Suspension pending a hearing – what are the employee’s rights?

Mar 2, 2009


Suspension pending a hearing is often imposed indiscriminately by employers on the
flimsiest of grounds and, in most cases, without due process. The recent decision of the
Labour Court in Mogothle v The Premier of the Northwest Province & Another confirms
that –

  • suspension pending a hearing must be on full pay (because the employee remains
    willing and able to work);
  • the employer must have good grounds for believing, at least on a prima facie basis,
    that the employee has committed serious misconduct;
  • there must be an objectively justifiable reason for denying the employee access to
    the premises (e.g., potential harm to the employer or others, or possible
    interference with investigations); and
  • the employee must be given a prior opportunity to provide reasons why the
    suspension should not be imposed, before a final decision to suspend is
    taken. This need not be in the form of a formal hearing.

What are the remedies of an employee who believes that his or her suspension was not
warranted? Apart from a possible claim under the LRA on the basis of unfair labour
practice, the Mogothle decision confirms that the employee may also bring a claim based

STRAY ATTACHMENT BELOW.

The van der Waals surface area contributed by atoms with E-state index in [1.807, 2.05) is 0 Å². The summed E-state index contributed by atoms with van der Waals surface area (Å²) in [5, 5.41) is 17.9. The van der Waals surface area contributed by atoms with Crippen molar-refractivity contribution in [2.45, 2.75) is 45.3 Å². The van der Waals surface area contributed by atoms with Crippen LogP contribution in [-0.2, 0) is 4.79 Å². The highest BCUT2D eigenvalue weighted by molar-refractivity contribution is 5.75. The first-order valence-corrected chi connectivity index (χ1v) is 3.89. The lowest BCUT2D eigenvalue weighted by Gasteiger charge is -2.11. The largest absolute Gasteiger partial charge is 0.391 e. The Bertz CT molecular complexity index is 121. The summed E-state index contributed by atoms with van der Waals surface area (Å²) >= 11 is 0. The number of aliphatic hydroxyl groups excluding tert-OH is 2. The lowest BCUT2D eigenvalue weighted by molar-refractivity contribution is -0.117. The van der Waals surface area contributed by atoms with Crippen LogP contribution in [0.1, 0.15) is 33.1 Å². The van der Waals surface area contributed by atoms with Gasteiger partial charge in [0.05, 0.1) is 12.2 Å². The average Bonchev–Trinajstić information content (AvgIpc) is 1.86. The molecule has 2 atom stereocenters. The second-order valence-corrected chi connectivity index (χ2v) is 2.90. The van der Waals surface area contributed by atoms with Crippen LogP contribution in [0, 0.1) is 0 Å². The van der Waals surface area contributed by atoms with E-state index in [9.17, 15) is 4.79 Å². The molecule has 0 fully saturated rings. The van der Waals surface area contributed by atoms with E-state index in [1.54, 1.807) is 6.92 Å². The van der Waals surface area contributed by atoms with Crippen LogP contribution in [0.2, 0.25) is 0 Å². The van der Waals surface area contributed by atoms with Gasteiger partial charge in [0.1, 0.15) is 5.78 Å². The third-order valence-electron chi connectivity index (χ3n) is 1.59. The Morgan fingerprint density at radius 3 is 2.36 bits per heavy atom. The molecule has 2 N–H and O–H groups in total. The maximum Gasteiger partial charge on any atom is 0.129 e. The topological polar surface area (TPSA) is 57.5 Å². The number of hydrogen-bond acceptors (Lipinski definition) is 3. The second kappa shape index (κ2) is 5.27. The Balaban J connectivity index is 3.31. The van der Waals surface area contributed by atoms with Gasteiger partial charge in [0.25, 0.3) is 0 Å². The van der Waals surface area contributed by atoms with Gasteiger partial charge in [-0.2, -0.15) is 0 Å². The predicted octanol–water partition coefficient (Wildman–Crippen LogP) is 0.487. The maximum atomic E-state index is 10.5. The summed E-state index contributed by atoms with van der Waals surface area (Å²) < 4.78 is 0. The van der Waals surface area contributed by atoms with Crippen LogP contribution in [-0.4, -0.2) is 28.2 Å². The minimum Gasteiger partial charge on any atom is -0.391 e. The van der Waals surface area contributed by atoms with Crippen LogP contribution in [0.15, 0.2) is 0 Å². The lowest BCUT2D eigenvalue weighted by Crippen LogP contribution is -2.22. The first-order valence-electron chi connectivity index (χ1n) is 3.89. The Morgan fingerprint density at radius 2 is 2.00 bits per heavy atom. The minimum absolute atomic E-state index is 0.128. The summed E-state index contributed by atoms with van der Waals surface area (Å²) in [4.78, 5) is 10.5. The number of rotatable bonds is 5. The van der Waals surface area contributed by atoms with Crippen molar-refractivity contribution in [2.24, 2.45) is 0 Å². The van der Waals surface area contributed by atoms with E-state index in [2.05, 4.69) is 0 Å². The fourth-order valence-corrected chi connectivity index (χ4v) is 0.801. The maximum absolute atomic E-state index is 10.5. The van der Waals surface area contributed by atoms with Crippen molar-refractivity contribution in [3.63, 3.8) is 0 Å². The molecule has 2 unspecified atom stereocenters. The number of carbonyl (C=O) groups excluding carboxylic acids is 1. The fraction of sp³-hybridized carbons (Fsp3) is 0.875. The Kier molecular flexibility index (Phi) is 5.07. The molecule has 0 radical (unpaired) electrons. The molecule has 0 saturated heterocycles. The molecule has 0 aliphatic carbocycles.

on breach of the recently recognized contractual right of ‘fair treatment’, which includes
the employee’s right to a hearing before a decision is taken that is adverse to his/her
interests. (The Supreme Court of Appeal has unequivocally established a contractual right
to fair dealing that binds all employers, public and private; which has both a substantive
and procedural component; and which exists independently of any statutory protection
against unfair dismissal and unfair labour practices. It is not for the employee to request a
hearing, but for the employer to offer one).

Employers would be well advised to adapt their disciplinary policies and procedures to
provide for stricter measures before this type of suspension is used. Each case also has
to be considered on its own merits.

March 2009

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